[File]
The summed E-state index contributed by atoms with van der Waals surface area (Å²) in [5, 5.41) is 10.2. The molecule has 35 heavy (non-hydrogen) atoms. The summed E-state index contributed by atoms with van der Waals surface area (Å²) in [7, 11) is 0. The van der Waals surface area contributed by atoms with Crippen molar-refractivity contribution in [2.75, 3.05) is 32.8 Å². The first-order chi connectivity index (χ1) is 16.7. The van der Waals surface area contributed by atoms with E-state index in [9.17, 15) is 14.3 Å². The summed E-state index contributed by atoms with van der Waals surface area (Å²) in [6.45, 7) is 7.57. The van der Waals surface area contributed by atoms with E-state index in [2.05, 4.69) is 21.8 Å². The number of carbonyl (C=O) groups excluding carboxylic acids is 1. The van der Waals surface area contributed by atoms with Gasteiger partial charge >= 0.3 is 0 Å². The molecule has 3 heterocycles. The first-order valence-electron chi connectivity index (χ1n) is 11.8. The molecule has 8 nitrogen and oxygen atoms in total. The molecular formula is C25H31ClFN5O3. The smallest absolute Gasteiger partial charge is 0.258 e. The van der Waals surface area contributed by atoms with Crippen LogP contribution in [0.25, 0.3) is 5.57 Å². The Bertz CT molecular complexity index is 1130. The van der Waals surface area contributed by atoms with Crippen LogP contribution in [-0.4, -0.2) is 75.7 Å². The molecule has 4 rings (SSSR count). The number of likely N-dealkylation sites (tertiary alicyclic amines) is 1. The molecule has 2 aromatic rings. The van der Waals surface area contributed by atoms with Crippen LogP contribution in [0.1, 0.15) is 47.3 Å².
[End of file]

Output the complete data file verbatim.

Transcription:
The summed E-state index contributed by atoms with van der Waals surface area (Å²) in [5, 5.41) is 10.2. The molecule has 35 heavy (non-hydrogen) atoms. The summed E-state index contributed by atoms with van der Waals surface area (Å²) in [7, 11) is 0. The van der Waals surface area contributed by atoms with Crippen molar-refractivity contribution in [2.75, 3.05) is 32.8 Å². The first-order chi connectivity index (χ1) is 16.7. The van der Waals surface area contributed by atoms with E-state index in [9.17, 15) is 14.3 Å². The summed E-state index contributed by atoms with van der Waals surface area (Å²) in [6.45, 7) is 7.57. The van der Waals surface area contributed by atoms with E-state index in [2.05, 4.69) is 21.8 Å². The number of carbonyl (C=O) groups excluding carboxylic acids is 1. The van der Waals surface area contributed by atoms with Gasteiger partial charge >= 0.3 is 0 Å². The molecule has 3 heterocycles. The first-order valence-electron chi connectivity index (χ1n) is 11.8. The molecule has 8 nitrogen and oxygen atoms in total. The molecular formula is C25H31ClFN5O3. The smallest absolute Gasteiger partial charge is 0.258 e. The van der Waals surface area contributed by atoms with Crippen LogP contribution in [0.25, 0.3) is 5.57 Å². The Bertz CT molecular complexity index is 1130. The van der Waals surface area contributed by atoms with Crippen LogP contribution in [-0.4, -0.2) is 75.7 Å². The molecule has 4 rings (SSSR count). The number of likely N-dealkylation sites (tertiary alicyclic amines) is 1. The molecule has 2 aromatic rings. The van der Waals surface area contributed by atoms with Crippen LogP contribution in [0.1, 0.15) is 47.3 Å².